The floodplain has been awash with the merging of Cranberry Creek and Riley Creek as floodwaters ebb and flow, from April now into May. The footbridge, so beautifully engineered by David Seitz, is still with us; the longest-surviving passage from west to east banks over the Cranberry. David watches it rise and fall from internet feeds, using stretched cords to monitor where it settles when the water drops. A new bridge project is underway several meters upstream of the old one. David is at the helm; more news on this to come. But I’ll take this May moment to catch up on April.

Before April showers changed from gentle mist to a series of gully washers, Girl Scout Service Unit 221 from Ada and Kenton spent the better part of April 13 cutting bush honeysuckle. They needed 70 potential hiking staffs to carry home. They tackled the ridge and bottom on the east edge of the stone quarry wetland, lopping their way through one of the densest growths of this confounded invasive woody plant. As well as making way for shagbark hickory and swamp white oak seedlings, they helped us release a woodduck drake who had flown down the Red Fox Cabin chimney.

The following Friday was rainy and windy—just the perfect sort of day for Sophie the Potbelly to go for a car ride. She didn’t think much of the idea; she never does until she is in the back seat and the car is rolling. Sophie, Tyree the Cornsnake and Gerald the Rooster were invited to attend Spring Break Day Camp at the Girl Scout Camp in Lima. Once there, I parked outside Rose Marie Duffy Lodge, leaving the car door open while I carried Tyree and Gerald into the conference room. I heard laughter behind me and turned to see Sophie marching up the Lodge steps, ready to greet her newest fans and to accept accolades as only stars of her caliber receive. She hoovered up the spoils of a snack break while I shared why we do what we do here with those that share this Back 50.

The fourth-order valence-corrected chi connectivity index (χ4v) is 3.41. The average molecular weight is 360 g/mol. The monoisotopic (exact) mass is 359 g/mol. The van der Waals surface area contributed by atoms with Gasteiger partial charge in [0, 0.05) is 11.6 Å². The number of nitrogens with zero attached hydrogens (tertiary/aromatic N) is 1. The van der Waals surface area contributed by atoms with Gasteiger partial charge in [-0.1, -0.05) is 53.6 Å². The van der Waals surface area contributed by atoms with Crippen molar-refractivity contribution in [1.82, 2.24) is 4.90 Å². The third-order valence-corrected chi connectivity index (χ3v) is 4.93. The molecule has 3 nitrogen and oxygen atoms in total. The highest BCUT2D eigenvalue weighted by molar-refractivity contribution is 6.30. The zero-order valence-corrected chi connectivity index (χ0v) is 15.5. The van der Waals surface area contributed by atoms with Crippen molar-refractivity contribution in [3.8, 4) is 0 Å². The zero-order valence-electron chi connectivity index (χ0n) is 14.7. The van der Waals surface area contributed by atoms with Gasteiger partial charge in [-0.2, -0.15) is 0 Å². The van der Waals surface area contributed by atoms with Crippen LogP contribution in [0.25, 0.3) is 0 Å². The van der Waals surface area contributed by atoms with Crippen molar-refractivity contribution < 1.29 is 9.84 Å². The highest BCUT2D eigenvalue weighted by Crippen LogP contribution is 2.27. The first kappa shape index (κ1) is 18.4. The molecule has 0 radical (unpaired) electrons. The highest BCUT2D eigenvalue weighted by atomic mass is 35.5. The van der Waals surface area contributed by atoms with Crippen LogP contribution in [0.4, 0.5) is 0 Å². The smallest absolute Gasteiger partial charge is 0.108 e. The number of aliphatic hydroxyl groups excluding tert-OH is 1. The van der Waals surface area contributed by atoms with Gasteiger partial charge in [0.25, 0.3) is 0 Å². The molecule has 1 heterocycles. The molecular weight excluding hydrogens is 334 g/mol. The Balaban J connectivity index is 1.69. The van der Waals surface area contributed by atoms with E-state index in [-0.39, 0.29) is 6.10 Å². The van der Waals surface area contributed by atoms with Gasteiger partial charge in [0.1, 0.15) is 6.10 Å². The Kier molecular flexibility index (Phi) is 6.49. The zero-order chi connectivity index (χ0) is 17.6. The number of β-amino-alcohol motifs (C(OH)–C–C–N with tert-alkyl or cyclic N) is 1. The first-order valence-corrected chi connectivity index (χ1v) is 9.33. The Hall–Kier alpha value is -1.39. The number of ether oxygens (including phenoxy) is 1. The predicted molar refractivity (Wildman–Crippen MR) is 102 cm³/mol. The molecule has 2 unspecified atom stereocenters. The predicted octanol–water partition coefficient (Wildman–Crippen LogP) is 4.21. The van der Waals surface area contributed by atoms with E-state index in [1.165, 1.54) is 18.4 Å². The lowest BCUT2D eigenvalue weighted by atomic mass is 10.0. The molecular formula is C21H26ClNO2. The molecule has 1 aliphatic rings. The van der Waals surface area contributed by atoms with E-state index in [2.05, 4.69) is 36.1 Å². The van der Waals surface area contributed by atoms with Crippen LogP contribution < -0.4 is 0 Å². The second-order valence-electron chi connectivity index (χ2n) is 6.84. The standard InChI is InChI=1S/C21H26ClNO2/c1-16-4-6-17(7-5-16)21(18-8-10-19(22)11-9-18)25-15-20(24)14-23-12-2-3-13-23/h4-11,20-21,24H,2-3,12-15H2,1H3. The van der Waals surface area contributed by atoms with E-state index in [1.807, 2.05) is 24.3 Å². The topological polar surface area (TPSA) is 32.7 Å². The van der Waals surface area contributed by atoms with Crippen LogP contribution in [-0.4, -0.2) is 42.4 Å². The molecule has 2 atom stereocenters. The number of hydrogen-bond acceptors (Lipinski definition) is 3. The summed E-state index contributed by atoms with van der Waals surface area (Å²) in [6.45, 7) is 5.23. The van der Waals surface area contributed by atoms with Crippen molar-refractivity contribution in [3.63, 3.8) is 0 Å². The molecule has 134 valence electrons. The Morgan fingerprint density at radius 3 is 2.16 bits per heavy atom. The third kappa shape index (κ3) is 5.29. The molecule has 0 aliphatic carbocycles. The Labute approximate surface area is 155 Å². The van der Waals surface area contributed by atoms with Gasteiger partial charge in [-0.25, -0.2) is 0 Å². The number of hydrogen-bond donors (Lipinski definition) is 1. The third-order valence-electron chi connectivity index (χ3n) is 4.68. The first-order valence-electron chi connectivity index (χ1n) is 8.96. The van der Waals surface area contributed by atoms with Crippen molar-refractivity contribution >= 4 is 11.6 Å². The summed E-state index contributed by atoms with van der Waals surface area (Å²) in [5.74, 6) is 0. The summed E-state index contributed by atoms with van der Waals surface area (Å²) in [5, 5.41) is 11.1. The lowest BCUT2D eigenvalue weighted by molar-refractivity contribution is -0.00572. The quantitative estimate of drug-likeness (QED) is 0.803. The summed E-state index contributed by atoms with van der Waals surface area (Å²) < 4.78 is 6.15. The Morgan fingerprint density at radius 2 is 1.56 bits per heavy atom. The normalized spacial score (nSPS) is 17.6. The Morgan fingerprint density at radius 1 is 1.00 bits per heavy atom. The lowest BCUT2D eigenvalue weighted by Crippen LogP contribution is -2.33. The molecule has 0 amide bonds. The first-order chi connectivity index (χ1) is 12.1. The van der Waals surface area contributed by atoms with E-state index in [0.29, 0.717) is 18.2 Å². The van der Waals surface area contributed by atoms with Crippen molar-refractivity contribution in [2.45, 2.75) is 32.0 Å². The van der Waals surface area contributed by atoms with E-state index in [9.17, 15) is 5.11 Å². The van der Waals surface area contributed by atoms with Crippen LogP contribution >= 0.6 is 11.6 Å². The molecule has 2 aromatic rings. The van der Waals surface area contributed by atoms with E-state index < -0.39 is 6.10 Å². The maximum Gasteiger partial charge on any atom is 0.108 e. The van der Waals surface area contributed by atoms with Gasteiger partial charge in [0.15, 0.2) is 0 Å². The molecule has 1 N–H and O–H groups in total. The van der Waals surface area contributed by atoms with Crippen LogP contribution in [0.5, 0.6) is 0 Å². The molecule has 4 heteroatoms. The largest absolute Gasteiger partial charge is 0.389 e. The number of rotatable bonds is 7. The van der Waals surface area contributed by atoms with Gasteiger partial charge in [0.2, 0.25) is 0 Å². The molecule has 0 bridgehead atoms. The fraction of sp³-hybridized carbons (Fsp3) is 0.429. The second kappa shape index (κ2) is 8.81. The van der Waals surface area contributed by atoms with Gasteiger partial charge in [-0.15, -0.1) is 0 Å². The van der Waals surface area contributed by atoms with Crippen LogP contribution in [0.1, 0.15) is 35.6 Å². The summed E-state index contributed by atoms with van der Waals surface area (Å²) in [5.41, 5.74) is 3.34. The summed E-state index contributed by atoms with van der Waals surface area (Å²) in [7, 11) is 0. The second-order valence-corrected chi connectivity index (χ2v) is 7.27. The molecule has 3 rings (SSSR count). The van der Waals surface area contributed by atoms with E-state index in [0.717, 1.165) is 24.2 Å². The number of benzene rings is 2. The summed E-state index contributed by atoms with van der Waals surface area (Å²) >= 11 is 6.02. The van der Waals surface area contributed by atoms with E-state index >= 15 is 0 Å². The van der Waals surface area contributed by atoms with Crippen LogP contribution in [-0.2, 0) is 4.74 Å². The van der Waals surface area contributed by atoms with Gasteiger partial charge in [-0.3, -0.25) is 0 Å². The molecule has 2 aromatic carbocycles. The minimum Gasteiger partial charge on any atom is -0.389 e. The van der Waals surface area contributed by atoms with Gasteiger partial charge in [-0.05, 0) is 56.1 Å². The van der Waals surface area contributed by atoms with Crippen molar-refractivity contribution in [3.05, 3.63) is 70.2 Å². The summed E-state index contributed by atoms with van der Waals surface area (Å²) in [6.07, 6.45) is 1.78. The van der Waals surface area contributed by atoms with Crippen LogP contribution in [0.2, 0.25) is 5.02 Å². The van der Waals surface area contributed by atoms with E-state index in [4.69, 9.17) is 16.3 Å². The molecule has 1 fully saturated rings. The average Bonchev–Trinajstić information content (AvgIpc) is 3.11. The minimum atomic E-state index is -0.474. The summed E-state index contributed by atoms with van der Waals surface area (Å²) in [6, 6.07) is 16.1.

Thanks to Katlin Shuherk for sharing her photos.

Snitch switchery

20190406_193749Tonight’s Golden Snitch Walk was called on account of no snitches. In mid-March the evening air was buzzing with them. As I closed the gate on evening chores, two American Woodcocks–the absolute model for J.K. Rowling’s glittery winged ball, or I’ll eat my Ravenclaw hat–twisted in their funnel-cloud dance not more than 20 feet above me.

Then it got cold; freezy enough for S’more to agree to keep his thermal goat coat strapped on just a little while longer.

Our first scheduled woodcock walk was windy and chilly. We saw deer and Indian hemp, counted birds and tracks. But snitches were nowhere to be seen or heard. That didn’t changeover the next few weeks. I told the April 6 preregistrants that the birds had come and gone for 2019.

20190406_193434.jpg

This dead tree is home to woodpeckers, fungi and all sorts of creatures.

Snitches aside, today was a gorgeous day; the first real spring day that we’ve had since one random warm breath in March. I walked the planned walk route, dipping a net into the quarry. Its waters team with dragonfly and damselfly nymphs, snails and shrimpish scuds. No mosquito larvae dare swim near the predatory odonata; such is the beauty of a healthy wetland.20190406_191719

2019-04-06 22.01.57No frog egg masses string the surface yet. There are frogs and toads clucking, burring and trilling from the quarry’s edge northeast across the vernal pools of Coburn’s Bottom to the property line at Riley Creek. All those Hey-Baby-Baby-Babies mean tadpoles are brewing in the slurry. A toad hops across the trail in front of me, not a snitch but gold all the same from the lowering sun and amphibian afterglow.

Two Canada geese sail in for the night, skidding across the quarry’s still surface. The ripples haven’t yet subsided when a small flock of wood ducks join them. I hurry along the path to bridge Cranberry Run so as not to scare them away. I’ve just climbed the hill and am up and out of the preserve when, behind me, I hear an airborne whistling.

“PE-E-E-ENT!”

I look up to see a winged softball arc over the quarry.

Show-off.20190406_191705

Spring 2019 Newsletter

Spring 2019 Newsletter web coverWe’ve got plans this Spring and hope that you will join us. There will be wildflower and bird sightings, salamander searches, and hopefully a Star Walk, should the sky clear for good viewing.

Click on the newsletter cover posted here to download your copy of the Spring 2019 Newsletter. Read about what has happened here on The Quarry Farm this winter as well as the Programs & Events that we have scheduled for the next few months. Watch our Facebook page, too, for announcements, fast facts, and photos.